Crisis in historical context
Lindemann and Caplan laid the basic understanding starting in 1948 with the “Wellesley” project, which is named after a small suburb of Boston in which they built a community health center(More detailed in Kunz et al. 2009). Lindeman(1985) developed reflections on the causes of mental illness and crises. Among other things, he is one of them. Learn about our cpi instructor training at our cpi instructor training page.
- drastic changes in interpersonal relationships
- Unmanaged transitions from one life situation to another against the background of a vulnerable personality
- traumatic experiences
- lack of resources, so that the burdens can no longer be absorbed.
Caplan has further developed these theoretical explanations in the direction of a crisis concept combined with basic concepts of intervention(Caplan and Grunebaum 1977).
4.2 Crisis in the context of the coping paradigm
Many crisis researchers refer to the transactional stress coping model of Lazarus and Folkman(1984) Referenced, e.g. by Sonneck(2000). Coping with stress or strain is then very much dependent on the subjective assessment of the threat and one’s own coping resources. According to this, coping is a process that constantly influences one another in assessment and action(Broda 1990).
Coping is therefore dependent on internal and external resources that a person has at their disposal, such as a sense of coherence, social support and also professional help. A lack of resources increases the risk that coping efforts will not lead to the desired result.
4.3 Critical Life Events
Another attempt at classification and theorization starts from the concept of “critical life events”(Filip 1997). According to Filipp, critical life events or life experiences are viewed by the person as cuts, transitions or caesuras in the course of life and seen as heavy burdens that are differentiated from other factors such as stress, trauma, chronic burdens and everyday adversities.
Characteristics of critical life events are:
- the overwhelming amount of readjustment or readjustment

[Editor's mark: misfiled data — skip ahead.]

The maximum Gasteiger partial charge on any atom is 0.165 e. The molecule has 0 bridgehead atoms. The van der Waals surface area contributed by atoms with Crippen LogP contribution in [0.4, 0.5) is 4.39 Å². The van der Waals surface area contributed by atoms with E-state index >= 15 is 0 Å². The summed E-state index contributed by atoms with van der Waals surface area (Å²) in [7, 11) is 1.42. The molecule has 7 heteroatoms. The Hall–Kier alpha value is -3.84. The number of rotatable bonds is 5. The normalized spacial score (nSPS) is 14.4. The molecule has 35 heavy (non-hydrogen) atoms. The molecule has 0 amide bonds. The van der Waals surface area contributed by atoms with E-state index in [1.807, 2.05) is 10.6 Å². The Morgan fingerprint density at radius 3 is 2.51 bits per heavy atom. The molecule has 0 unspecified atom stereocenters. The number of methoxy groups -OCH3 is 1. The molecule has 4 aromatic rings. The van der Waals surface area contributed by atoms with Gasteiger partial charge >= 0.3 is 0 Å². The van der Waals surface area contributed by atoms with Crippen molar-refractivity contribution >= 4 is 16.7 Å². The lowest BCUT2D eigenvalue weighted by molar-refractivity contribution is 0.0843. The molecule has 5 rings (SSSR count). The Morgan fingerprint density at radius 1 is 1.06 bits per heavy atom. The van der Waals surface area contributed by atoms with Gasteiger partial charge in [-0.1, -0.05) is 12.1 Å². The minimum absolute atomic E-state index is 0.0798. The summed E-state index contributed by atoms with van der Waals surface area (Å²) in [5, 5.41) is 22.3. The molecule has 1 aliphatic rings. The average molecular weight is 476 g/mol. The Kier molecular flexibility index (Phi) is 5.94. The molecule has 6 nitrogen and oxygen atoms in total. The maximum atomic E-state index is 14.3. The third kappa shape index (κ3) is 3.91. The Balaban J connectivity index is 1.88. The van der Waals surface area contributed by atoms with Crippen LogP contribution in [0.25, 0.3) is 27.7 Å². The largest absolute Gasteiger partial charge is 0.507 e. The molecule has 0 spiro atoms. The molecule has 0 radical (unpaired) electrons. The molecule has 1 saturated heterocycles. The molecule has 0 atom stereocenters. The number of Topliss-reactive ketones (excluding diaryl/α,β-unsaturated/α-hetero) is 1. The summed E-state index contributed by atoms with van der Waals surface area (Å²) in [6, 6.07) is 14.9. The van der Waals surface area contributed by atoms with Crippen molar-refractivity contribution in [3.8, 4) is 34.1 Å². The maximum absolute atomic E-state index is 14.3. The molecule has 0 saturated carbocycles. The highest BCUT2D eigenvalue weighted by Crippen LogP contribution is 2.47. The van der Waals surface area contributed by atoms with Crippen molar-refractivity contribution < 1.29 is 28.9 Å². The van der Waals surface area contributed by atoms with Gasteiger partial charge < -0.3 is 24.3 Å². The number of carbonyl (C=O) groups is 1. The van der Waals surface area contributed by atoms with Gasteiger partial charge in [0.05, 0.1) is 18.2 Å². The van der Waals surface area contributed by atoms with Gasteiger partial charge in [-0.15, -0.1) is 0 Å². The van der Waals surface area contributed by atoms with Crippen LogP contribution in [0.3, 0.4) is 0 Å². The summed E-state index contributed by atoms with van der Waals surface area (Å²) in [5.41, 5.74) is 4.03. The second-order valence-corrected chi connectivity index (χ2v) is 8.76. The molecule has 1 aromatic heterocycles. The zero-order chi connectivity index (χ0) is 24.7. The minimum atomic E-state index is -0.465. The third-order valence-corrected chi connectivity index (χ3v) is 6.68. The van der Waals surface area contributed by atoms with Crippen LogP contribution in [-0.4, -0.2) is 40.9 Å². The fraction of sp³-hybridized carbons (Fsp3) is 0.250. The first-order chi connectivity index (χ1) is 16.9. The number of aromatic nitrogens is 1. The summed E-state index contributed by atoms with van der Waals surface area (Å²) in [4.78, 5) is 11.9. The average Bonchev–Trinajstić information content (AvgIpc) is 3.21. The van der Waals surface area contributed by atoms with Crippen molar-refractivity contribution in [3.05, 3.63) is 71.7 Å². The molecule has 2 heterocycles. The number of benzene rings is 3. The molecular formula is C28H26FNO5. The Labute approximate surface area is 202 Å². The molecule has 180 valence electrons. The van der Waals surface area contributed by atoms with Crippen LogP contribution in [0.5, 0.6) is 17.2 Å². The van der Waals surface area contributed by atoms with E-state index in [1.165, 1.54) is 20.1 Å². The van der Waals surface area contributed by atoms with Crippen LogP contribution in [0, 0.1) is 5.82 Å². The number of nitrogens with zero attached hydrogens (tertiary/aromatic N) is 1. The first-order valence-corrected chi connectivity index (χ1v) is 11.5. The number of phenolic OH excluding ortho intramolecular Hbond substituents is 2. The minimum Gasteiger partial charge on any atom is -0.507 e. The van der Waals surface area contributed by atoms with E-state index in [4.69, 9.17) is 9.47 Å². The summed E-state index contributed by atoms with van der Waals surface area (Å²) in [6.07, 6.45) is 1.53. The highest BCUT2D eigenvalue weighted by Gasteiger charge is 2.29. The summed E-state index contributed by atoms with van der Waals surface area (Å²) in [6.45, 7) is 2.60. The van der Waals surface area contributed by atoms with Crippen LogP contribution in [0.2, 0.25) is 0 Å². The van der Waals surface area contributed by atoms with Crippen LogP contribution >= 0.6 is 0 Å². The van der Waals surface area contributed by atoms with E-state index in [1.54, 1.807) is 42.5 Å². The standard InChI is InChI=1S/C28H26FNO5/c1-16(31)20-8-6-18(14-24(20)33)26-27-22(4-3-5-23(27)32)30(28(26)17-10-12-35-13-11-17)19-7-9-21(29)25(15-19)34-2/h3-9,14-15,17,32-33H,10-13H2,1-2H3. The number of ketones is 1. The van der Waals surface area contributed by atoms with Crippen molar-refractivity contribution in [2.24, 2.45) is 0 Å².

- unpredictability of the event
- self-esteem threat
- Self-consistency threat to core self-beliefs
- Loss of orientation (threat to basic belief systems)
- Target blockade, ie important targets seem or are threatened
To the extent that these characteristics are present, the risk of a crisis increases.
4.4 Further explanations
The “concept of difficult life situations” emphasizes that chronic psychosocial stress or the inadequate handling of it causes the occurrence of crises. Chronic stress is caused by factors such as the presence of a parent with a mental illness, instability in a partnership combined with chronic conflicts, material emergencies, etc.(Kunz et al. 2009, p. 184 f.).
The “two-factor model of coping with developmental problems” distinguishes between assimilating and accommodating coping processes. Under assimilative coping processes one understands active efforts to change the actual situation: the goal is more or less maintained while in accommodating coping processes the goals are adjusted. For example, someone lowers their aspiration level or replaces previous goals with others(More detailed in Dross 2001, p. 15). If this does not succeed, events cannot be adequately managed and there is the possibility of a crisis.
The concept of “self-esteem” refers back to Ulich(1985), who identifies self-doubt as a key feature of crisis, based on the loss or lack of positive self-evaluations. Critical statements, devaluations (including one’s own), failures, the absence of expected successes, etc. can have a negative impact on self-esteem.
The resource concept also plays an important role in the intervention ideas as an important part of the stress concept. Crises are associated with an actual or perceived loss of essential resources. A spiral of losses can develop in which the loss of a resource encourages further losses(Hobfoll 1989).